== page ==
They took the dog away, and I had brief conversation with Terry and Karen about how I thought it went.  We talked about what I wanted the dogs to be able to do for me.  Earlier when we did the introductions with the trainers, they had SALLY do "pay attention."  When someone approached her trainer SALLY would nudge her with her nose.  I thought this was awesome.  SALLY would also bark when someone reached out to touch her trainer, I loved that too.  I explained that I didn't want my dog to bark in public, but would love it if the dog would alert me by a nudge when someone was reaching out to me.  I have a lot of nightmares, but due to the medication I am currently on, I don't remember my dreams.  I often wake up wet with sweat, pillows all over the room, and sheets ripped up from the bed.  Terry suggested that I video tape myself while I sleep so they can observe me when I have a nightmare.  I already feel like people are watching me, and did not want the added anxiety of having a camera in my room.  Due to my history of violence, we discussed having the dog just move off of the bed when I was showing signs of having a nightmare.  Terry and Karen told me that they wanted to tag me with the second and third dog, and train them for me, and in 2-3 months do another bump to determine which one would be best for me.

After we finished the bump, the third dog (OLIVER) stayed behind with his trainer while everyone talked about what had gone on.  OLIVER seemed much more interested in me, he let me touch him, and even obeyed some commands that I gave him.  I think that the food I gave him might have helped, but regardless, it was a very positive interaction with him.  I was stretched to my limit at that time and started getting a migraine.  We left to go to our vehicles, and I had to give myself a shot before I left for my migraine, but I did it.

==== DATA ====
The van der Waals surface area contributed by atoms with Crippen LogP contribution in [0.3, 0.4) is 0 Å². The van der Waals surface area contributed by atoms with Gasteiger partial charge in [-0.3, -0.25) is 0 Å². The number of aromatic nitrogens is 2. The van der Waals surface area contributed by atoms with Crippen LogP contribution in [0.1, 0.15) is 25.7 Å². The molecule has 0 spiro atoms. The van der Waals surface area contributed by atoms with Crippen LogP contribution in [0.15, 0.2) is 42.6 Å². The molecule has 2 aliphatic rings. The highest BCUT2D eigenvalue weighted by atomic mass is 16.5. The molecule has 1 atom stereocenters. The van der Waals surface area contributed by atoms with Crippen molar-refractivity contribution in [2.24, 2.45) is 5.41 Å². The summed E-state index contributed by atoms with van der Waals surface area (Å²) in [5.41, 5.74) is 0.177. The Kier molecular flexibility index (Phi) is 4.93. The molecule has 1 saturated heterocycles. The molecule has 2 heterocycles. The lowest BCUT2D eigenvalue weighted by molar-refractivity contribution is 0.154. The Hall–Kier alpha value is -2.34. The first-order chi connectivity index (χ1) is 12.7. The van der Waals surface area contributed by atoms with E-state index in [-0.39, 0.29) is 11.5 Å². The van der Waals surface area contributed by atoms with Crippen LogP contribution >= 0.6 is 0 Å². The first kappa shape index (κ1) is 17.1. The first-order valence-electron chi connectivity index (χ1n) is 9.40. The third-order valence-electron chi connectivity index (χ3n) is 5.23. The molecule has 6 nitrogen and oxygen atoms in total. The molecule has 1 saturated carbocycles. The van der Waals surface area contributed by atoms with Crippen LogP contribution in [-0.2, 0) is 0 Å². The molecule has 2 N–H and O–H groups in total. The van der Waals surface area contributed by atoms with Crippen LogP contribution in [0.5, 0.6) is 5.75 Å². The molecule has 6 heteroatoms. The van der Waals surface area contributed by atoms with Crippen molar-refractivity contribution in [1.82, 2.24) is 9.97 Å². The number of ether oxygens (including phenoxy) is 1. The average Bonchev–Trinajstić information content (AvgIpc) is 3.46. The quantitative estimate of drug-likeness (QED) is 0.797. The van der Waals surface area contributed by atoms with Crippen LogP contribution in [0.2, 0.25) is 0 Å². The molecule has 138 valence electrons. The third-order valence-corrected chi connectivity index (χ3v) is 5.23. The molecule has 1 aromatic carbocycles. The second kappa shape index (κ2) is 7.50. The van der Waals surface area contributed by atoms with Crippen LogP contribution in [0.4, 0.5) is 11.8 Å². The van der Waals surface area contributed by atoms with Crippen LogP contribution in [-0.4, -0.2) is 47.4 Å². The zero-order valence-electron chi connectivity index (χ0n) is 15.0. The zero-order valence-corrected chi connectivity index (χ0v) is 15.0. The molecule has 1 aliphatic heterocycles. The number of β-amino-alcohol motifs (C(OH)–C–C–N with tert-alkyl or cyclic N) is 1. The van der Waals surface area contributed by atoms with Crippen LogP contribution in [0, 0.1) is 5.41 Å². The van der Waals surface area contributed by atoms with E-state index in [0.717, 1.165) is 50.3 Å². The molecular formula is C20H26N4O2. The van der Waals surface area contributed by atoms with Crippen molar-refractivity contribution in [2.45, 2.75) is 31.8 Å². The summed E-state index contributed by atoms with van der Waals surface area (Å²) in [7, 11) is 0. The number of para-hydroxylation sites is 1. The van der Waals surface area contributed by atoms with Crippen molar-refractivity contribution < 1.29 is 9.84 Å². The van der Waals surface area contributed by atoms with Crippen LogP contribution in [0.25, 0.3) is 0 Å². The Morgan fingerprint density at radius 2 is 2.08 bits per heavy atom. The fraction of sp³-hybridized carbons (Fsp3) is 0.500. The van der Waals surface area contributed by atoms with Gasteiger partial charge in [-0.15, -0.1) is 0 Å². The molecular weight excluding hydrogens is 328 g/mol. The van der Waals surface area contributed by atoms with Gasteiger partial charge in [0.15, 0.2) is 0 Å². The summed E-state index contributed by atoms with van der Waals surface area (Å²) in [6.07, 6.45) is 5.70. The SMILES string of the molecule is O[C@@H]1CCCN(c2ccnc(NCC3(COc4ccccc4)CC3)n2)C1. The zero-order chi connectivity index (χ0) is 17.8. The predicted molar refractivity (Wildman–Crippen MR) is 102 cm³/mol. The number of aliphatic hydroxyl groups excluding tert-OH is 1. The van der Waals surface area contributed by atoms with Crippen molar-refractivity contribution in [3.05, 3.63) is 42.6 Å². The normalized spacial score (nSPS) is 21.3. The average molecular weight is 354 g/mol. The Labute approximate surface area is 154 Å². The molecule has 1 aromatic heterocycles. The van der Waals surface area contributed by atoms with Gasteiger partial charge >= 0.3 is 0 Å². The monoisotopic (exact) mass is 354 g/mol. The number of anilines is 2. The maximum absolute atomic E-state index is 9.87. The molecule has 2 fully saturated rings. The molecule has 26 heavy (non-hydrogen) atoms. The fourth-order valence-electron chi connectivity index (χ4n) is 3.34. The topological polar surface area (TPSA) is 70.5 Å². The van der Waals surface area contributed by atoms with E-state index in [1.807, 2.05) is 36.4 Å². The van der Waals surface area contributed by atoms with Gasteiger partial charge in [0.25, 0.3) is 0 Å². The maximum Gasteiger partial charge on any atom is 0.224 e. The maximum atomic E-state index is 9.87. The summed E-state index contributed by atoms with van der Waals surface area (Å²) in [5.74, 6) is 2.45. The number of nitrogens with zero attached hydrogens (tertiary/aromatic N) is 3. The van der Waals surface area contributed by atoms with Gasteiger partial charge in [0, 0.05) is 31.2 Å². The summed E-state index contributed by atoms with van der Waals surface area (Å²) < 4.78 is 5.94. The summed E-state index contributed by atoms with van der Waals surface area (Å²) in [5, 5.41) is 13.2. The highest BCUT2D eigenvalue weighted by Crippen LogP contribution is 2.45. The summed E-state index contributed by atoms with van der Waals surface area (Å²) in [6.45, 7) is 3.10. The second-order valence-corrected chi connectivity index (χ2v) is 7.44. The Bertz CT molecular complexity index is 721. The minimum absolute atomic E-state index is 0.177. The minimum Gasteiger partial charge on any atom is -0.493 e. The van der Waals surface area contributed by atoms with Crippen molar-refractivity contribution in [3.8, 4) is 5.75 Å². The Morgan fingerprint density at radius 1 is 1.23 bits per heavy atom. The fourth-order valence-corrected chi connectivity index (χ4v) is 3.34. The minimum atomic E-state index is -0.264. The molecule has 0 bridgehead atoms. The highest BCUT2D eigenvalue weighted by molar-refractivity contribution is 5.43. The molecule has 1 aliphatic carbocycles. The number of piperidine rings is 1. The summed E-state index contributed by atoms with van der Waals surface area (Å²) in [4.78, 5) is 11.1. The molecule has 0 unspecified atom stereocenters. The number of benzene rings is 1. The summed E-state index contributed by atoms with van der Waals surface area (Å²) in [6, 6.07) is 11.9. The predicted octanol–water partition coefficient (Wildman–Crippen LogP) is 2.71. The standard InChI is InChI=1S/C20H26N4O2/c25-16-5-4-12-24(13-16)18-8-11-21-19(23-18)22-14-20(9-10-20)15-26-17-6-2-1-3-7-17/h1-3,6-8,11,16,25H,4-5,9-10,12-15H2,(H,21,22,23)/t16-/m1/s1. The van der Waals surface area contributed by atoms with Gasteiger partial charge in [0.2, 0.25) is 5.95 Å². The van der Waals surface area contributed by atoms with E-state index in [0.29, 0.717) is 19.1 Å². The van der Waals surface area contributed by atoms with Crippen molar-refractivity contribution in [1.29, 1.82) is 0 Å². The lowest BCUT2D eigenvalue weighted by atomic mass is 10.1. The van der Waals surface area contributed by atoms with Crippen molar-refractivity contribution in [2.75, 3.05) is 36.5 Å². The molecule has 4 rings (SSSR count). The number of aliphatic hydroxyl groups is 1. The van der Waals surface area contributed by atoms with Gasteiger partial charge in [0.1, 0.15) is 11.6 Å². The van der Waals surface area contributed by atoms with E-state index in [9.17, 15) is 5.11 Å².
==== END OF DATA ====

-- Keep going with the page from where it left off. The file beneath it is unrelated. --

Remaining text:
I had pushed myself further than I had in almost 2 1/2 years.  I have a very difficult time seeing the positives in anything that I do.  Terry, Karen, and Allison all told me that they really appreciated me for pushing through this.  I just looked at how hard it was, how stressed out I was, and didn't even consider the fact that I had gone above and beyond anything that I had done up to that point.

On the way home, we stopped at a Chik-Fil-A to eat.  I thought, great we can sit in the car and eat.  Nope, my parents wanted to stretch their legs and go inside.  The place was crawling with people, and kids!  I have a very difficult time being around children, and have avoided all family functions because of it.  I have an 18 month old cousin that I have never seen.  Kids were screaming and yelling, which is a HUGE trigger for me, and I couldn't wait to get the hell out of there.  I sat with my parents and we finished dinner, and as hard as it was, I did it.

When we got home that night, another migraine had started.  I took another shot and called my sponsor and told him everything that had happened.  He is a Vietnam vet who has had cancer caused by Agent Orange, and also suffers from PTSD.  We talked for a long time, and I finally started to relax.

Every Thursday for the last 12 weeks I have been attending a group at the Vet Center.  There are 2 other Iraq vets, and 6 or 7 Vietnam Vets.  I have been talking to them weekly about getting a dog, and told everyone about the last 2 days.  One of the Iraqi vets came to me after the group and told me that he wanted to get a service dog.  On the way home from group there was a van on the side of the highway that was on fire.  All I could think about was the car bomb in Tel Afaar.  It sucked.

On March 15, I go to Ft. Stewart.  It will be my first time on an Army post since Ft. Carson.  I am really anxious, nervous, and don't really want to go.  I am going to go though.  I am going to push myself, because I want this dog.  I can't begin to describe how amazing all of the people that I have met are.  Every single person in this organization goes so far above and beyond.  My journey with this has been brief, but it has been amazing.